Image: Flickr user Christoph Scholz//CC 2.0

When one considers the fact that Meta has been testing end-to-end encryption (E2EE) for Messenger since 2016, it would not be unreasonable for them to assume that E2EE has been made default in Messenger chats. Unfortunately, reality is often disappointing, and six years down the line, E2EE is still not the default option in Messenger.

Now finally though, the Facebook-parent announced that it is expanding its E2EE tests as it is testing a new “secure storage” feature for backups of all Messenger chats that have end-to-end encryption. Starting this week, the participants of the test on both Android and iOS will notice that their most frequent chats on Messenger will have end-to-end encryption by default.

“People want to trust that their online conversations with friends and family are private and secure. We’re working hard to protect your personal messages and calls with end-to-end encryption by default on Messenger and Instagram,” the company announced in a blog post.

“Today, we’re announcing our plans to test a new secure storage feature for backups of your end-to-end encrypted chats on Messenger, and more updates and tests to deliver the best experience on Messenger and Instagram,” the post read, adding that Meta will not have access to chats that are securely stored.

Having end-to-end encryption on chats by default will assuage the concern of many users, and it has been long in the coming. Three years after Meta started working on E2EE, Mark Zuckerberg promised that it will be coming on all of its chat apps. Later, it announced that E2EE would be made default across group chats and calls on Messenger.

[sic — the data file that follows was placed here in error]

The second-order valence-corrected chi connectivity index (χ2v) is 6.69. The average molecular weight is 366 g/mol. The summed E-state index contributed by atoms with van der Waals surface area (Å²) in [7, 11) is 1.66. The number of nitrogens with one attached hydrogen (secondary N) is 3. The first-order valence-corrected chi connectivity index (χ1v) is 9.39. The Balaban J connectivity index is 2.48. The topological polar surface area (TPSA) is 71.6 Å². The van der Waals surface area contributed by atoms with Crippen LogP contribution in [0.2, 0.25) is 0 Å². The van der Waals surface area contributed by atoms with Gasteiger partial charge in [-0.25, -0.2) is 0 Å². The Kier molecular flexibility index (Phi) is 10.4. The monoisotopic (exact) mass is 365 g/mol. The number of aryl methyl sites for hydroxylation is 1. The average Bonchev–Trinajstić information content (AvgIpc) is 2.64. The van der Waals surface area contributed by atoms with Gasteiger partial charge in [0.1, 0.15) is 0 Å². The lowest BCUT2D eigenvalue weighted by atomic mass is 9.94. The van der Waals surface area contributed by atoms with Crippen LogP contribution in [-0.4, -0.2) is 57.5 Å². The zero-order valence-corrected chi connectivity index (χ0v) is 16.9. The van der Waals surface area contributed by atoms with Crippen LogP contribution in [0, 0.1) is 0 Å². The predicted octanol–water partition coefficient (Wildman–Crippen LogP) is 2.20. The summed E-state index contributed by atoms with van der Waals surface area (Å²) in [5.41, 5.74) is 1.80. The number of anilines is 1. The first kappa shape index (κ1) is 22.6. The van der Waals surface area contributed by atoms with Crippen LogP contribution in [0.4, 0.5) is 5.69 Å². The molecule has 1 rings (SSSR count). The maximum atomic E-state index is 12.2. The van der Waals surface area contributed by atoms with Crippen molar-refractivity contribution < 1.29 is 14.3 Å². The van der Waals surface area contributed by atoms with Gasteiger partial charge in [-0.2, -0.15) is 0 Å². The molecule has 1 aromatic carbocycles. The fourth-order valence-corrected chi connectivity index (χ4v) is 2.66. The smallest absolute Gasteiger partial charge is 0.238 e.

And while E2EE is enabled by default on WhatsApp (also owned by Meta), it is yet to become the default option in Messenger chats – you have to enable it every time you wish to have a private, secure chat on Messenger.

The secure storage currently being tested will have your chats backed up in case you lose your phone or restore your chat history on another device. You can restore your messages via any number of ways. Creating a PIN or generating a code, and availing third-party cloud sources for restoration are the two end-to-end encrypted options Meta will provide to access your backups.

“We will continue to provide updates as we make progress toward the global rollout of default end-to-end encryption for personal messages and calls in 2023,” the company said.

The next few weeks are bound to be exciting, as the Facebook parent is going to launch multiple tests and updates on E2EE chats. This will include the removal of the “Vanish” mode on Messenger, unsending messages and replying to Facebook Stories, E2EE calls to the Calls Tab on Messenger.

Additionally, Meta will roll out Code Verify, its new security feature that automatically verifies the authenticity of the code when users are using Messenger, as well as expanding the test of opt-in E2EE messages and calls on Instagram.